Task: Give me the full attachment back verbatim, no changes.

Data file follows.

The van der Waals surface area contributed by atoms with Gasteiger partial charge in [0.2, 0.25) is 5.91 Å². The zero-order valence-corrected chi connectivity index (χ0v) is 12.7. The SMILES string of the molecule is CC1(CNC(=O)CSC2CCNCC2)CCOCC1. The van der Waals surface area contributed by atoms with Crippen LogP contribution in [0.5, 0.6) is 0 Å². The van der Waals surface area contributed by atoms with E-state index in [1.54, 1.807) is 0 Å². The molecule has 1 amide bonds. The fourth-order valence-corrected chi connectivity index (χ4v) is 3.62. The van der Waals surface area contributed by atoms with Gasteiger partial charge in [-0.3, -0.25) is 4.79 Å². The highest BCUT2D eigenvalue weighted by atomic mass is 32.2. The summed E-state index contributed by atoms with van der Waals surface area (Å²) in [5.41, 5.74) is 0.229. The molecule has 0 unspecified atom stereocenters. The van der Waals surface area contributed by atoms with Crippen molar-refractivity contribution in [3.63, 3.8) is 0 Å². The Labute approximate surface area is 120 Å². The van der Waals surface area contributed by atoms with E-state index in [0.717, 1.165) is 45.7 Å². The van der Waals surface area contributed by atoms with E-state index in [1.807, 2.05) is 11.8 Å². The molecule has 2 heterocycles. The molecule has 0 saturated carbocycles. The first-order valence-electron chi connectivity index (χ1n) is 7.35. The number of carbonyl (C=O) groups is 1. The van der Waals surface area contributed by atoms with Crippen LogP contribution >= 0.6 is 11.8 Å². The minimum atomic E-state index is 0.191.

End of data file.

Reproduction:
The van der Waals surface area contributed by atoms with Gasteiger partial charge in [0.2, 0.25) is 5.91 Å². The zero-order valence-corrected chi connectivity index (χ0v) is 12.7. The SMILES string of the molecule is CC1(CNC(=O)CSC2CCNCC2)CCOCC1. The van der Waals surface area contributed by atoms with Crippen LogP contribution in [0.5, 0.6) is 0 Å². The van der Waals surface area contributed by atoms with E-state index in [1.54, 1.807) is 0 Å². The molecule has 1 amide bonds. The fourth-order valence-corrected chi connectivity index (χ4v) is 3.62. The van der Waals surface area contributed by atoms with Gasteiger partial charge in [-0.3, -0.25) is 4.79 Å². The highest BCUT2D eigenvalue weighted by atomic mass is 32.2. The summed E-state index contributed by atoms with van der Waals surface area (Å²) in [5.41, 5.74) is 0.229. The molecule has 0 unspecified atom stereocenters. The van der Waals surface area contributed by atoms with Crippen molar-refractivity contribution in [3.63, 3.8) is 0 Å². The Labute approximate surface area is 120 Å². The van der Waals surface area contributed by atoms with E-state index in [0.717, 1.165) is 45.7 Å². The van der Waals surface area contributed by atoms with E-state index in [1.807, 2.05) is 11.8 Å². The molecule has 2 heterocycles. The molecule has 0 saturated carbocycles. The first-order valence-electron chi connectivity index (χ1n) is 7.35. The number of carbonyl (C=O) groups is 1. The van der Waals surface area contributed by atoms with Crippen LogP contribution >= 0.6 is 11.8 Å². The minimum atomic E-state index is 0.191.